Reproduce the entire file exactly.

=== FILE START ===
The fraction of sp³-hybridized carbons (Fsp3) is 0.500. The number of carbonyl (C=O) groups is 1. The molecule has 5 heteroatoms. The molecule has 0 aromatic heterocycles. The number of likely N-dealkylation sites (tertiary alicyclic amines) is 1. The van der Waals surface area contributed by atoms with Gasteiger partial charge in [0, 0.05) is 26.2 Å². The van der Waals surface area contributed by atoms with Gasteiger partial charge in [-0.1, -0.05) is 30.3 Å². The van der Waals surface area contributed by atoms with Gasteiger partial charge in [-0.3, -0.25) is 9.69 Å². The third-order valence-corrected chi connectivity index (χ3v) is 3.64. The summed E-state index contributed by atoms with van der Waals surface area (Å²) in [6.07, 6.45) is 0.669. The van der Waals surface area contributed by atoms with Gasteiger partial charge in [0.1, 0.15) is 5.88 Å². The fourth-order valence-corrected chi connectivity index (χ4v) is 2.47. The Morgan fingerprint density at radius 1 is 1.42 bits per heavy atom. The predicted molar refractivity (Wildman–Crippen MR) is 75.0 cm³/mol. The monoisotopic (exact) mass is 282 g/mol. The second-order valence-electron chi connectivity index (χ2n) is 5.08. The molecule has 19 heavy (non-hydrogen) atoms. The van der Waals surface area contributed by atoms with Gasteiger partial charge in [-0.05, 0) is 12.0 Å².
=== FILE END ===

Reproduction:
The fraction of sp³-hybridized carbons (Fsp3) is 0.500. The number of carbonyl (C=O) groups is 1. The molecule has 5 heteroatoms. The molecule has 0 aromatic heterocycles. The number of likely N-dealkylation sites (tertiary alicyclic amines) is 1. The van der Waals surface area contributed by atoms with Gasteiger partial charge in [0, 0.05) is 26.2 Å². The van der Waals surface area contributed by atoms with Gasteiger partial charge in [-0.1, -0.05) is 30.3 Å². The van der Waals surface area contributed by atoms with Gasteiger partial charge in [-0.3, -0.25) is 9.69 Å². The third-order valence-corrected chi connectivity index (χ3v) is 3.64. The summed E-state index contributed by atoms with van der Waals surface area (Å²) in [6.07, 6.45) is 0.669. The van der Waals surface area contributed by atoms with Gasteiger partial charge in [0.1, 0.15) is 5.88 Å². The fourth-order valence-corrected chi connectivity index (χ4v) is 2.47. The Morgan fingerprint density at radius 1 is 1.42 bits per heavy atom. The predicted molar refractivity (Wildman–Crippen MR) is 75.0 cm³/mol. The monoisotopic (exact) mass is 282 g/mol. The second-order valence-electron chi connectivity index (χ2n) is 5.08. The molecule has 19 heavy (non-hydrogen) atoms. The van der Waals surface area contributed by atoms with Gasteiger partial charge in [-0.05, 0) is 12.0 Å².